There have been 36,337 earthquakes reported in Alaska so far in 2020. Most were just small rumblings of the North American and Pacific Plates grinding together along the fault line that runs south of the Aleutian chain. Only one, a 7.8-magnitude earthquake near Simeonoff Island in July, caused much alarm.
It may be years, months or even days before an earthquake large enough to cause a tsunami strikes coastal Alaska again. But whenever it does, Kodiak’s villages of Akhiok, Old Harbor, Chiniak, Port Lions and Ouzinkie will be a little better prepared.
At last week’s Kodiak Island Borough Assembly meeting, Elena Suleimani, a tsunami modeler with the Alaska Earthquake Center, presented inundation maps for the five communities.
Previous maps only showed how far a worst-case-scenario wave might reach. The newer maps were first published last year in a report. This year, they’ve been updated with more detailed information about where water would flow and how deep it might be.
The process of making such maps takes several years. First, data modelers with the Alaska Earthquake Center create nine different scenarios based on previous knowledge of how tsunamis have struck coastal Alaska. Then, they create a line based on the worst-case scenario that runs around or through the community they are modeling.
That line represents the danger zone. A big wave could potentially reach anything between it and the water. The line represents more than just the first wave, but all those that come after it.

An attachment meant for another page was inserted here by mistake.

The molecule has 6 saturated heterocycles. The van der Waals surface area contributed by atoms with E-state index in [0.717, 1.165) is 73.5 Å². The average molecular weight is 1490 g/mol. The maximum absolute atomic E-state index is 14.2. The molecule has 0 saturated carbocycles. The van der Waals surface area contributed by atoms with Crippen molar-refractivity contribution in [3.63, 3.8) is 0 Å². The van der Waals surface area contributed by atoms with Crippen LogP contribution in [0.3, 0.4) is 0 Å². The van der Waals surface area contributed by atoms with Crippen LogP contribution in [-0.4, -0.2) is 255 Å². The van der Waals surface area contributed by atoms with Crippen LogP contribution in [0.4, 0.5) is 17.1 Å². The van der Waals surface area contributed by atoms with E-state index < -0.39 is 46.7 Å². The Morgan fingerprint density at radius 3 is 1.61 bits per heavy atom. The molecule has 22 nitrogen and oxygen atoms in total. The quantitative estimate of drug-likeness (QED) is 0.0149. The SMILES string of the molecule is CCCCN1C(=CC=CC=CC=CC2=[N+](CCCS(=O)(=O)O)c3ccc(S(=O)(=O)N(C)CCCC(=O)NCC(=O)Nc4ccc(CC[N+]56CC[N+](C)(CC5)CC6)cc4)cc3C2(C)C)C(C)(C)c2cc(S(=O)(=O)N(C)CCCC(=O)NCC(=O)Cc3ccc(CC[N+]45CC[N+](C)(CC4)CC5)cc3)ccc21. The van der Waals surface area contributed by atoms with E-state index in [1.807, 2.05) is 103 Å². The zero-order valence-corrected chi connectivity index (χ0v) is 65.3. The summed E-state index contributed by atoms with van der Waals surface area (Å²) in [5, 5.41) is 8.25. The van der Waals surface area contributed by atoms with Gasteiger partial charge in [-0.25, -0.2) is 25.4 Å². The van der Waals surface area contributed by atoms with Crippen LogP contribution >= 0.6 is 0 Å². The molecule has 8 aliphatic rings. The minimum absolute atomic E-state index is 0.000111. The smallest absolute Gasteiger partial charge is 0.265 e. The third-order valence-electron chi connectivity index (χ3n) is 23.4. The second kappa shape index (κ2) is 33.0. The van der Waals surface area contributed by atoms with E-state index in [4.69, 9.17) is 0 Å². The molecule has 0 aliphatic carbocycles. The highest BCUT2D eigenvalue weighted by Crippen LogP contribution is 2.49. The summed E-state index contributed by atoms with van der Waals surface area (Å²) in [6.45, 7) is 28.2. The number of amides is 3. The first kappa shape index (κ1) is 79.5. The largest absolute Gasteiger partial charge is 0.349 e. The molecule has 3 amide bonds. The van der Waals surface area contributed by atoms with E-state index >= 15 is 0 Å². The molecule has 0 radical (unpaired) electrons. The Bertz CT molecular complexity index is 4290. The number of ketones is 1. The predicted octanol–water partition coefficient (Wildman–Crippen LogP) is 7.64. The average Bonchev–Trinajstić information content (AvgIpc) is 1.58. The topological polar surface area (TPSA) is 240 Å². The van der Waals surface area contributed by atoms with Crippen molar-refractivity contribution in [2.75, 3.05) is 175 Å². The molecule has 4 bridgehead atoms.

The first wave isn’t always the most dangerous, Suleimani told the borough. The tides play a role too. In the Good Friday earthquake of 1964, the biggest wave hit Valdez 11 hours after the first quake. The first earthquake struck at low tide, and as the tide came in, the waves rose higher and higher.
The updated maps show more. Beyond just the line where the water could reach, they show how deep water could get in certain areas. This was done by walking around the various villages in question with survey equipment and doing more modeling on computers. The result shows, for example, much of the town center of Ouzinkie under deep water.
This squares with what was already known about tsunami risk in the village. In the 1964 tsunami, Ouzinkie suffered $500,000 in damage. The cannery, post office and company store were all destroyed, the waterfront was extensively damaged and commercial fishing gear was damaged beyond repair.
The maps can serve as guides for identifying better places to build emergency shelters. Suleimani said that in 2016, she presented very early stage maps to rural communities in Kodiak. Chiniak used them to decide where to build its new tsunami shelter after the old one burned down.
Still, the key to surviving tsunamis, as most Alaskans know, is preparedness. The first wave, Suleimani said, would likely arrive within 22 to 30 minutes after the earthquake strikes. That doesn’t leave much time for those in the inundation zone to flee to higher ground.
“You don’t have time to think about what to do at 4 a.m. when the alarm sounds. You all know this. You’ve had that experience before, ” she said.
Having a backpack full of emergency food, a radio, water, flashlight and other emergency supplies on hand is the best way to be prepared.
Suleimani said she is also working on maps for Karluk, Larsen Bay and Pasagshak.